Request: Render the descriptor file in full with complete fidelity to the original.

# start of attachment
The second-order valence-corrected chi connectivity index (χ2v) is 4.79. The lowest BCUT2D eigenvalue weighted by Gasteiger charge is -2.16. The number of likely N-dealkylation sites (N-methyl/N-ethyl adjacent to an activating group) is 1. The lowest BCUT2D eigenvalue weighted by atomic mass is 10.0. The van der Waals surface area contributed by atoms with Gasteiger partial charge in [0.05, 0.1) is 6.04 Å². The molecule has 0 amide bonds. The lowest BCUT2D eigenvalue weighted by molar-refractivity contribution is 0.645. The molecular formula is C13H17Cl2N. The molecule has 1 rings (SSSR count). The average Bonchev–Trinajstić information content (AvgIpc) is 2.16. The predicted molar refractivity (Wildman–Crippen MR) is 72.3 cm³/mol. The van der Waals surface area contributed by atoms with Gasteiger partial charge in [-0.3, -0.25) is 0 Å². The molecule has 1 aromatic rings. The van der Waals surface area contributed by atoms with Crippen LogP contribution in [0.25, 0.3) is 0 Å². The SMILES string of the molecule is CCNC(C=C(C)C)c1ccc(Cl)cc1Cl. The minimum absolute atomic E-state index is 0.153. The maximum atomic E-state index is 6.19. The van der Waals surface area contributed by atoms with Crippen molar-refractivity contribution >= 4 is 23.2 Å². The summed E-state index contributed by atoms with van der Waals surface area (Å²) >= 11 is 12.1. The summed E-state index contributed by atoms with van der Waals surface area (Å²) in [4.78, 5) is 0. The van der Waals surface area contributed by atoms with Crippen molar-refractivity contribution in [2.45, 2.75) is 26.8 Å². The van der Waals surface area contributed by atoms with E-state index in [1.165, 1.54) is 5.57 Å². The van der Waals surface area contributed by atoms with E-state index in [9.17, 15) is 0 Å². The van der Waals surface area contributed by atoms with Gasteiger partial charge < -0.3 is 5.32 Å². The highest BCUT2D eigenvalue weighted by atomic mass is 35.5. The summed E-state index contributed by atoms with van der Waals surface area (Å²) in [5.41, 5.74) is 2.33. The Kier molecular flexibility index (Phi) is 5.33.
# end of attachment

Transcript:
The second-order valence-corrected chi connectivity index (χ2v) is 4.79. The lowest BCUT2D eigenvalue weighted by Gasteiger charge is -2.16. The number of likely N-dealkylation sites (N-methyl/N-ethyl adjacent to an activating group) is 1. The lowest BCUT2D eigenvalue weighted by atomic mass is 10.0. The van der Waals surface area contributed by atoms with Gasteiger partial charge in [0.05, 0.1) is 6.04 Å². The molecule has 0 amide bonds. The lowest BCUT2D eigenvalue weighted by molar-refractivity contribution is 0.645. The molecular formula is C13H17Cl2N. The molecule has 1 rings (SSSR count). The average Bonchev–Trinajstić information content (AvgIpc) is 2.16. The predicted molar refractivity (Wildman–Crippen MR) is 72.3 cm³/mol. The van der Waals surface area contributed by atoms with Gasteiger partial charge in [-0.3, -0.25) is 0 Å². The molecule has 1 aromatic rings. The van der Waals surface area contributed by atoms with Crippen LogP contribution in [0.25, 0.3) is 0 Å². The SMILES string of the molecule is CCNC(C=C(C)C)c1ccc(Cl)cc1Cl. The minimum absolute atomic E-state index is 0.153. The maximum atomic E-state index is 6.19. The van der Waals surface area contributed by atoms with Crippen molar-refractivity contribution >= 4 is 23.2 Å². The summed E-state index contributed by atoms with van der Waals surface area (Å²) >= 11 is 12.1. The summed E-state index contributed by atoms with van der Waals surface area (Å²) in [4.78, 5) is 0. The van der Waals surface area contributed by atoms with Crippen molar-refractivity contribution in [2.45, 2.75) is 26.8 Å². The van der Waals surface area contributed by atoms with E-state index in [1.165, 1.54) is 5.57 Å². The van der Waals surface area contributed by atoms with E-state index in [9.17, 15) is 0 Å². The van der Waals surface area contributed by atoms with Gasteiger partial charge < -0.3 is 5.32 Å². The highest BCUT2D eigenvalue weighted by atomic mass is 35.5. The summed E-state index contributed by atoms with van der Waals surface area (Å²) in [5.41, 5.74) is 2.33. The Kier molecular flexibility index (Phi) is 5.33.